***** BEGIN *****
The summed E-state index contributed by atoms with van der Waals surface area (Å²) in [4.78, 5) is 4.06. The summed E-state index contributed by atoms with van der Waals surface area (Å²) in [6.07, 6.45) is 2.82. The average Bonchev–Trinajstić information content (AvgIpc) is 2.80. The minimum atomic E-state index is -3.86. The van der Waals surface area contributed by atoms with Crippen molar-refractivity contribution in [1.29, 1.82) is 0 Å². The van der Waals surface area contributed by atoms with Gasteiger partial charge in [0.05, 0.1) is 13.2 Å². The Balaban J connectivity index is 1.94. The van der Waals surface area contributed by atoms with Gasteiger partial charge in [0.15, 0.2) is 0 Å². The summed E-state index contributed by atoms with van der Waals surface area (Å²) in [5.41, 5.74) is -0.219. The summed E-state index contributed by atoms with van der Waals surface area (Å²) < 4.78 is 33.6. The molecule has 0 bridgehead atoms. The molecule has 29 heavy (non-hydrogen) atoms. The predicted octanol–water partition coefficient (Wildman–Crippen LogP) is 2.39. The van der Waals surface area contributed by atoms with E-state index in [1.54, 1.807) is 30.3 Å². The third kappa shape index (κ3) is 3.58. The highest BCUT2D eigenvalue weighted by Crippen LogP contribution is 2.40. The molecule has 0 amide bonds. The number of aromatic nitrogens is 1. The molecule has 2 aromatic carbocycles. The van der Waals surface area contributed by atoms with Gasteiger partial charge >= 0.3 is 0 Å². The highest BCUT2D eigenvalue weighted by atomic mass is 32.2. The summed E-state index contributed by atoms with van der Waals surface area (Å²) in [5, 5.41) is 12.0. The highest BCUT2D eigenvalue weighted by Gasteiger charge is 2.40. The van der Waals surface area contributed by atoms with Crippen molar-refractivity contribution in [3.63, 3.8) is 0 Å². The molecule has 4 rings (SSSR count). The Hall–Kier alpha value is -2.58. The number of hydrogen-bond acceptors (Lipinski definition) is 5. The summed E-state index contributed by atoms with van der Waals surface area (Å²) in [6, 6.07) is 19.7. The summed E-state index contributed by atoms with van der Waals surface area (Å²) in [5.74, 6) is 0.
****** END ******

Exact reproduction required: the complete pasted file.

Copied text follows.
The summed E-state index contributed by atoms with van der Waals surface area (Å²) in [4.78, 5) is 4.06. The summed E-state index contributed by atoms with van der Waals surface area (Å²) in [6.07, 6.45) is 2.82. The average Bonchev–Trinajstić information content (AvgIpc) is 2.80. The minimum atomic E-state index is -3.86. The van der Waals surface area contributed by atoms with Crippen molar-refractivity contribution in [1.29, 1.82) is 0 Å². The van der Waals surface area contributed by atoms with Gasteiger partial charge in [0.05, 0.1) is 13.2 Å². The Balaban J connectivity index is 1.94. The van der Waals surface area contributed by atoms with Gasteiger partial charge in [0.15, 0.2) is 0 Å². The summed E-state index contributed by atoms with van der Waals surface area (Å²) in [5.41, 5.74) is -0.219. The summed E-state index contributed by atoms with van der Waals surface area (Å²) < 4.78 is 33.6. The molecule has 0 bridgehead atoms. The molecule has 29 heavy (non-hydrogen) atoms. The predicted octanol–water partition coefficient (Wildman–Crippen LogP) is 2.39. The van der Waals surface area contributed by atoms with E-state index in [1.54, 1.807) is 30.3 Å². The third kappa shape index (κ3) is 3.58. The highest BCUT2D eigenvalue weighted by Crippen LogP contribution is 2.40. The molecule has 0 amide bonds. The number of aromatic nitrogens is 1. The molecule has 2 aromatic carbocycles. The van der Waals surface area contributed by atoms with Gasteiger partial charge >= 0.3 is 0 Å². The highest BCUT2D eigenvalue weighted by atomic mass is 32.2. The summed E-state index contributed by atoms with van der Waals surface area (Å²) in [5, 5.41) is 12.0. The highest BCUT2D eigenvalue weighted by Gasteiger charge is 2.40. The van der Waals surface area contributed by atoms with Crippen molar-refractivity contribution in [3.63, 3.8) is 0 Å². The molecule has 4 rings (SSSR count). The Hall–Kier alpha value is -2.58. The number of hydrogen-bond acceptors (Lipinski definition) is 5. The summed E-state index contributed by atoms with van der Waals surface area (Å²) in [6, 6.07) is 19.7. The summed E-state index contributed by atoms with van der Waals surface area (Å²) in [5.74, 6) is 0.